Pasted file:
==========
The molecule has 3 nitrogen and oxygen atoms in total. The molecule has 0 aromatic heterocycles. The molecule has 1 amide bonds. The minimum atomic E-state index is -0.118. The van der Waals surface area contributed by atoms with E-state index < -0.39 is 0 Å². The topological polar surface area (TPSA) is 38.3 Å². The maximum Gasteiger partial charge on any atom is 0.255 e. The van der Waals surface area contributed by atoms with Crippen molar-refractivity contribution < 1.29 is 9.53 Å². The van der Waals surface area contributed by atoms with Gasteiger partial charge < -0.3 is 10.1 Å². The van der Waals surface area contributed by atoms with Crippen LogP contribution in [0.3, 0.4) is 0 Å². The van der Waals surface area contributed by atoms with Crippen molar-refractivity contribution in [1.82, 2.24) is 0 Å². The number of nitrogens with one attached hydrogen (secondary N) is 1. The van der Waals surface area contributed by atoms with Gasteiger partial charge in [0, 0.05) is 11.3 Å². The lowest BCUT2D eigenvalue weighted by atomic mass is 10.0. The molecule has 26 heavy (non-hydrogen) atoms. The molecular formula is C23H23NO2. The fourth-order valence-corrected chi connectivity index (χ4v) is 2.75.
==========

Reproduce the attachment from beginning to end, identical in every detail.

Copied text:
The molecule has 3 nitrogen and oxygen atoms in total. The molecule has 0 aromatic heterocycles. The molecule has 1 amide bonds. The minimum atomic E-state index is -0.118. The van der Waals surface area contributed by atoms with E-state index < -0.39 is 0 Å². The topological polar surface area (TPSA) is 38.3 Å². The maximum Gasteiger partial charge on any atom is 0.255 e. The van der Waals surface area contributed by atoms with Crippen molar-refractivity contribution < 1.29 is 9.53 Å². The van der Waals surface area contributed by atoms with Gasteiger partial charge < -0.3 is 10.1 Å². The van der Waals surface area contributed by atoms with Crippen LogP contribution in [0.3, 0.4) is 0 Å². The van der Waals surface area contributed by atoms with Crippen molar-refractivity contribution in [1.82, 2.24) is 0 Å². The number of nitrogens with one attached hydrogen (secondary N) is 1. The van der Waals surface area contributed by atoms with Gasteiger partial charge in [0, 0.05) is 11.3 Å². The lowest BCUT2D eigenvalue weighted by atomic mass is 10.0. The molecule has 26 heavy (non-hydrogen) atoms. The molecular formula is C23H23NO2. The fourth-order valence-corrected chi connectivity index (χ4v) is 2.75.